There is another one days ride from Tayopa. it is buried in the deposit in the side of a hill. One of my prime targets in the near future. Very interesting story here.

    Also, in the search, I have been encountering other bits of history that have yet to be written officially, in that they were involved in far more than mining. Some of which were confirmed verbally by my associate's visit with the then no 2 of the Jesuit hierarchy in Rome.

    Even today they are not a quiet, submissive order, but are commencing to flex their muscles again.

    However I personally do not hold this against them, They are no different than any other major religious organization. fighting and plotting to survive and advance their order.

    Your remark that Lumholtz was a Theologian is interesting, since because of that, he must have understood or known some thing of the Jesuits, perhaps more than we will ever be privy to, or know how different religious orders practiced under the law.

    Even today, we are undergoing the pedophile scandals of various Priests, something that is basically against the Lord's wishes, according to the very book that they teach, as well as normal civil law.. This also indicates their attitude towards the law, most are not being punished under the statutes. or in most cases, by their own order. They were even more exempt in the 16 - 1700's.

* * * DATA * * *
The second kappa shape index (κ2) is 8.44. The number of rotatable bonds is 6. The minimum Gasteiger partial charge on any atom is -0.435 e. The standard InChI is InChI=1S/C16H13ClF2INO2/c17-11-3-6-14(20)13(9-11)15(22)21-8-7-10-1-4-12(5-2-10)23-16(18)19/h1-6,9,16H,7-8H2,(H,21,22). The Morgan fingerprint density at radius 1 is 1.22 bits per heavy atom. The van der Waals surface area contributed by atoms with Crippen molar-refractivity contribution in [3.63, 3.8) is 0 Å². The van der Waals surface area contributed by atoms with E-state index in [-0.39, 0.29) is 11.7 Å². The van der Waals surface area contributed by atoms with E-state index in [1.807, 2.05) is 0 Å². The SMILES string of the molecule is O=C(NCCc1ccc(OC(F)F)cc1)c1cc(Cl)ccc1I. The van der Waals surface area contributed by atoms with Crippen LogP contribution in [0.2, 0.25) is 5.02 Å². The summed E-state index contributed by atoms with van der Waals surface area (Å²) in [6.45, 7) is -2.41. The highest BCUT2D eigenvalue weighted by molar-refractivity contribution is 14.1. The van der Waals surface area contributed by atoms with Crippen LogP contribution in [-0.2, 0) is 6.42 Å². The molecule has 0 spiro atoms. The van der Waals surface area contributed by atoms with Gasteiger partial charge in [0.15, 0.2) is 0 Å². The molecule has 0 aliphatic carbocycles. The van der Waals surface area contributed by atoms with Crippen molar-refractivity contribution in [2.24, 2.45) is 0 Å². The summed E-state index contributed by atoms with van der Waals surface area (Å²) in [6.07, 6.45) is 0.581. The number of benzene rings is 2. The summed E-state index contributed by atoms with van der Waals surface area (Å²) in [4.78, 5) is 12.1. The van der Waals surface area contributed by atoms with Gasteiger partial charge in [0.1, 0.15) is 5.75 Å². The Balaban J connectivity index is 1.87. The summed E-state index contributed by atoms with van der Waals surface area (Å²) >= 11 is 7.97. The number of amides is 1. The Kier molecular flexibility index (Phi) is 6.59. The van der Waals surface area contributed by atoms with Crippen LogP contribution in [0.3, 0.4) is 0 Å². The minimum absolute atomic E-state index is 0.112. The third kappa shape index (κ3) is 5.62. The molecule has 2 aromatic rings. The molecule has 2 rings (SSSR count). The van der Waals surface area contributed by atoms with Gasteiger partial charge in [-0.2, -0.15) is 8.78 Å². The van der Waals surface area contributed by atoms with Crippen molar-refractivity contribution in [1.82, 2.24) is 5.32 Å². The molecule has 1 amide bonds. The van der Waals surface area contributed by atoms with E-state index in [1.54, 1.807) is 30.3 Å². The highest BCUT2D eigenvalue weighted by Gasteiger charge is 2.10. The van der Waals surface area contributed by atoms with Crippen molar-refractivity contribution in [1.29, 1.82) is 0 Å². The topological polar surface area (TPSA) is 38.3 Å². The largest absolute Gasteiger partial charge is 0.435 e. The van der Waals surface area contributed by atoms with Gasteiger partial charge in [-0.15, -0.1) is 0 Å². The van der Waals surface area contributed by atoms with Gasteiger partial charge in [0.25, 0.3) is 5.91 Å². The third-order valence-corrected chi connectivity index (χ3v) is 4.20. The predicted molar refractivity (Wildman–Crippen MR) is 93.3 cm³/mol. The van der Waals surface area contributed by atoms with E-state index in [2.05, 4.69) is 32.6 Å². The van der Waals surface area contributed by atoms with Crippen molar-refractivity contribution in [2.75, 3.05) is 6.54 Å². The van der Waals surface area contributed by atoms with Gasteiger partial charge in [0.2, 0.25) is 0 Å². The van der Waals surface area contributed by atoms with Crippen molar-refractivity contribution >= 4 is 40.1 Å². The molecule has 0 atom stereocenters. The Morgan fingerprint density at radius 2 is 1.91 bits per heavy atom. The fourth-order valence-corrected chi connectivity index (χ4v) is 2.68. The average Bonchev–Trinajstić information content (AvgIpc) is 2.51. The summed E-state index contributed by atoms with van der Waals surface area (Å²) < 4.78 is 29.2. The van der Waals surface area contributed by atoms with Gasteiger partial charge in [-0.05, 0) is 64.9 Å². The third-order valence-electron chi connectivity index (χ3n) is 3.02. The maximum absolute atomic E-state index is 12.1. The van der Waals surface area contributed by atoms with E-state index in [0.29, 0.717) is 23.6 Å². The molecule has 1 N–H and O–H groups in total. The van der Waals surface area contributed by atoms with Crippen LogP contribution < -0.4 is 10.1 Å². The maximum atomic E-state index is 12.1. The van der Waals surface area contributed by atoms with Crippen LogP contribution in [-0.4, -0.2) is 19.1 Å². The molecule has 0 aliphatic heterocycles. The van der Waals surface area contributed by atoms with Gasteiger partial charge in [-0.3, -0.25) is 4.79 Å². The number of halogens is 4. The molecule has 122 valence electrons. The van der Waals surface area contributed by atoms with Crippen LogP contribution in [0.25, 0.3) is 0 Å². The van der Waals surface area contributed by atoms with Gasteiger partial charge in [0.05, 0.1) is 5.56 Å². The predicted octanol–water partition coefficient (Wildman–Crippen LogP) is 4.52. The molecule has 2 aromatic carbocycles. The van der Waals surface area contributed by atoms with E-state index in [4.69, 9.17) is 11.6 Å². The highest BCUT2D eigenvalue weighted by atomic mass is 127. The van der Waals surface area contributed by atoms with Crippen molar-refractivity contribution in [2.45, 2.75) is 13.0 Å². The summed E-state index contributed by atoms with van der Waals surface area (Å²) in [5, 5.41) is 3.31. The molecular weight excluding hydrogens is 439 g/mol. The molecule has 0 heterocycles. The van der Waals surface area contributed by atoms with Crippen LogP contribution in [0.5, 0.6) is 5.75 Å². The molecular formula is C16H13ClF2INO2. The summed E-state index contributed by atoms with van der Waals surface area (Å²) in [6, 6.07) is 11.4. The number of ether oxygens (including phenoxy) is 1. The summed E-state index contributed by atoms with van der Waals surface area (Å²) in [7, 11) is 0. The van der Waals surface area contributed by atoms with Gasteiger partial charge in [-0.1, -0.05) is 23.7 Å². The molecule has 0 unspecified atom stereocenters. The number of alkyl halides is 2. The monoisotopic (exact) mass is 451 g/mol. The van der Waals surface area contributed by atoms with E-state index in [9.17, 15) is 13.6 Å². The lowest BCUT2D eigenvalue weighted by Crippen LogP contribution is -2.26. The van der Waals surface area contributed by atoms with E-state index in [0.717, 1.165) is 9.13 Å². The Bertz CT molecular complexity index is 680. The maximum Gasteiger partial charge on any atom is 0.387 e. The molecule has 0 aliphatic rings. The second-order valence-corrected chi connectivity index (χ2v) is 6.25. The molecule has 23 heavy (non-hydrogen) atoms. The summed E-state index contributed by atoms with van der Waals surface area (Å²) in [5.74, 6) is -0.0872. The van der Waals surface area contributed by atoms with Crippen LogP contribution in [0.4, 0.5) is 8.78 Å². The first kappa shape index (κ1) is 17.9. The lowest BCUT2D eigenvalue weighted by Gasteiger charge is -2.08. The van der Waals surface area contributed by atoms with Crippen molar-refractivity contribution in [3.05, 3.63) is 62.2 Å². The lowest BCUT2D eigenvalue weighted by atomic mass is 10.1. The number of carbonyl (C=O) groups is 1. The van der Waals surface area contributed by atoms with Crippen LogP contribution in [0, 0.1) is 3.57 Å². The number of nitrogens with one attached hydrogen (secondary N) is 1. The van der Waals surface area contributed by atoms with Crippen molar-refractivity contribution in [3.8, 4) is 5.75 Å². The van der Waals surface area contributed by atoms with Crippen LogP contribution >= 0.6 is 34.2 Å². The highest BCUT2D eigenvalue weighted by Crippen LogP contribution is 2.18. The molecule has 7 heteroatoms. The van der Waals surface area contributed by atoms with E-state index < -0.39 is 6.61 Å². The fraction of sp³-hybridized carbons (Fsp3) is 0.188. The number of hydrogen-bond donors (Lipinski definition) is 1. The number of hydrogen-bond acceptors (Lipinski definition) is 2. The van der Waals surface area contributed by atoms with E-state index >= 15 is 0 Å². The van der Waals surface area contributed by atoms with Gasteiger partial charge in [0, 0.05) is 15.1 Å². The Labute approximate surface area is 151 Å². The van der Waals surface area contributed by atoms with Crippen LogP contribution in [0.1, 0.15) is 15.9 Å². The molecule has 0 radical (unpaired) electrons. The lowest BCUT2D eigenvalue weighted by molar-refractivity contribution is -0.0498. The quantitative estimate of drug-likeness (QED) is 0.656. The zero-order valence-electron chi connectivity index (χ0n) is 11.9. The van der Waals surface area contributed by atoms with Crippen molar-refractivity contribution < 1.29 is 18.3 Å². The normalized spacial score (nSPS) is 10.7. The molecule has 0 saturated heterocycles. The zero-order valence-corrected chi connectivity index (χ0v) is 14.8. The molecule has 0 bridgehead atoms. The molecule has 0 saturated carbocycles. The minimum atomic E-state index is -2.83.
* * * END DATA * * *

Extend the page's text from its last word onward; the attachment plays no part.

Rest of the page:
Don Jose de La Mancha
    "I exist to live, not live to exist"

  10. #49

    Feb 2006
    96

    Re: Lost Vainopa mine

    quite sometime back i posted (rather got roy decker) a link to carl lumbholtz's 5 years of liveing and explorying mexico( a free book to download) if anyone is interested in it ,i still have it saved in my pc. it tells a lot about the people ,places, and custom of the indians of north mexaco.i think it is set in the late 1800's and is a day to day journal of his travels. whitt459

  11. #50
    um
    Nemo me impune lacesset

    Jan 2005
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    Re: Lost Vainopa mine

    I recall and still have that e-book amigo, it was an excellent read and thank you again.
    SUPPORT THE BEEF INDUSTRY - EAT BEEF
    "We must find a way, or we will make one."--Hannibal Barca

  12. #51
    Charter Member
    us
    I can dig it! "WP"